Remember your goal: You want the people who you network with to eventually get your resume in front of the person doing the hiring. As you network you will meet many people at various companies. If you find out that a job is open at one of these companies, you will definitely have an advantage by saying you know so and so or even having that person “refer” you in. Companies always lean more towards inside referrals when hiring.
  3. Tip #3 Don't By Shy
    You never know who could have the perfect untapped job lead. For many people, there is an anxiety fear of just meeting new people and starting a conversation. Its really not that bad, if someone came up to you and started small talk, how would you feel? You wouldn’t think any less of the person would you? People by nature are of a social nature. Don’t be shy as it could cost you the perfect opportunity. By just dropping your name to the right person you only increase your chances.
  4. Tip #4 Don't Expect Leads Overnight
    If you are fresh to the job market, don’t expect to get a lead from everyone you talk to. It just doesn’t work that way and not that easily. For some contacts, it's important to build and nurture the relationship before asking about job leads. Don’t be too aggressive as that is usually a turnoff.
  5. Tip #5 Network For The Long Run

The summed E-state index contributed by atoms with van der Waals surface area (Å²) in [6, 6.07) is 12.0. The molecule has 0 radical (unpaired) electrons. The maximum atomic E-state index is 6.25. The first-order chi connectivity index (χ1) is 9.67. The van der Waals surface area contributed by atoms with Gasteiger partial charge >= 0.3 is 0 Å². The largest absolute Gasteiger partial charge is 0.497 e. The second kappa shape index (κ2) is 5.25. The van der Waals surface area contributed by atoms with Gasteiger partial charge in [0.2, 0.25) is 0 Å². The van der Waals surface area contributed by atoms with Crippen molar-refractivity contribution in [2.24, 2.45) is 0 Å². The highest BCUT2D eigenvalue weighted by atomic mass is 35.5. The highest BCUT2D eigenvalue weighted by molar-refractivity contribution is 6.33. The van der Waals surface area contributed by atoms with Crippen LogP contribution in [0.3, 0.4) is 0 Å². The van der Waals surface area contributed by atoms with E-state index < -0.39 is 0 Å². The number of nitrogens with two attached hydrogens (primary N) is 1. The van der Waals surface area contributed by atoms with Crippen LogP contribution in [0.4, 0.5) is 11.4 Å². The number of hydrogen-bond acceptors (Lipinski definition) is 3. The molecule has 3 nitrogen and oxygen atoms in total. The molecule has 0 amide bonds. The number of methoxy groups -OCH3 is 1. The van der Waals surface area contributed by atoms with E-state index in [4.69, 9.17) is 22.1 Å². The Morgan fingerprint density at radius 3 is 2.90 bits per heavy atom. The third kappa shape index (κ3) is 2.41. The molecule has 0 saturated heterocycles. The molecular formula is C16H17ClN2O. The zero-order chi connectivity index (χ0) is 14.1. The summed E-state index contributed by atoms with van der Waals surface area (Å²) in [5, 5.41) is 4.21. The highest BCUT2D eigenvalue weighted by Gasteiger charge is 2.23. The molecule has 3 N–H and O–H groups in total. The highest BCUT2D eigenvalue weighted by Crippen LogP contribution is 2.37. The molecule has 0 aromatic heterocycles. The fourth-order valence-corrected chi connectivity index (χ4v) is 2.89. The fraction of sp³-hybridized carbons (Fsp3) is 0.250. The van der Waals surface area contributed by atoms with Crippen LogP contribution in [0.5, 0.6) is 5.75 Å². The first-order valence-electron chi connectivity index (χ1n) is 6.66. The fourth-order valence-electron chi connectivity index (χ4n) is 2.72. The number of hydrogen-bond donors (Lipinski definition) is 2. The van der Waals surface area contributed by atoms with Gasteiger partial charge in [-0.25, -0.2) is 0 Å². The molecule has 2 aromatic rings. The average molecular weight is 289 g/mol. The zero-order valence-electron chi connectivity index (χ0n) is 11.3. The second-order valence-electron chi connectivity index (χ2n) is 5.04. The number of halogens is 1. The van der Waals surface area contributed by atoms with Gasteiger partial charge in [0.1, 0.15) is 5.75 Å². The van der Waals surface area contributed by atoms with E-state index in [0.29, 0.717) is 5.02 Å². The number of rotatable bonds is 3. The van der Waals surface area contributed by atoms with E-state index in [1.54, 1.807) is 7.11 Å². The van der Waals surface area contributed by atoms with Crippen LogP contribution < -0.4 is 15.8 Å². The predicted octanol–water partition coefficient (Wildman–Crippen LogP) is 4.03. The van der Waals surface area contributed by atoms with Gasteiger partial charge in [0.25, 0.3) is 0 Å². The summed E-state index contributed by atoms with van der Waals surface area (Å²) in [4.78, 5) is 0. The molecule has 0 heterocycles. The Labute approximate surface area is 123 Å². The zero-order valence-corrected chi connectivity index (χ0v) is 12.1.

Think of this as a long term career strategy. The contacts you make will only get stronger and the people you meet make now will move into higher positions. Once you find a job, don’t let the network collapse, it's important that you meet that old contact for lunch once a month or play raquetball with that old co-worker. This network that you form now will be extremely helpful for many, many years to come.
Three Quick Job Networking Hints
  1. Make an impression quickly when you first meet someone and try and get your story across before the conversation ends.
  2. Don’t be aggressive and ask about job openings the first time you meet someone. Be subtle in your approach.
  3. Try to get a business card, phone number, setup a future lunch date, etc., Basically, some method of future contact or follow-up so that you can develop this further.
Six Sources To Start Your Network
  1. College alumni association
  2. Churches, parties, weddings, almost any social gathering
  3. Your family (uncles, cousins, distant family)
  4. Former co-workers (as they migrate into other companies)
  5. Your professors, career counselors, faculty and advisors
  6. Your own friends and your friends’ parents or key contacts
Remember, networking can happen almost anywhere at anytime. The next person you bump into might bump into someone else who knows the uncle of the person who might just be offering your dream job! So now you have the fundamentals, start networking! Make new contacts, find more job leads, and make some great friends along the way.

This article can be read online and shared with others directly at:

Nathan Newberger
Managing Editor
"Helping You Find More Jobs Faster"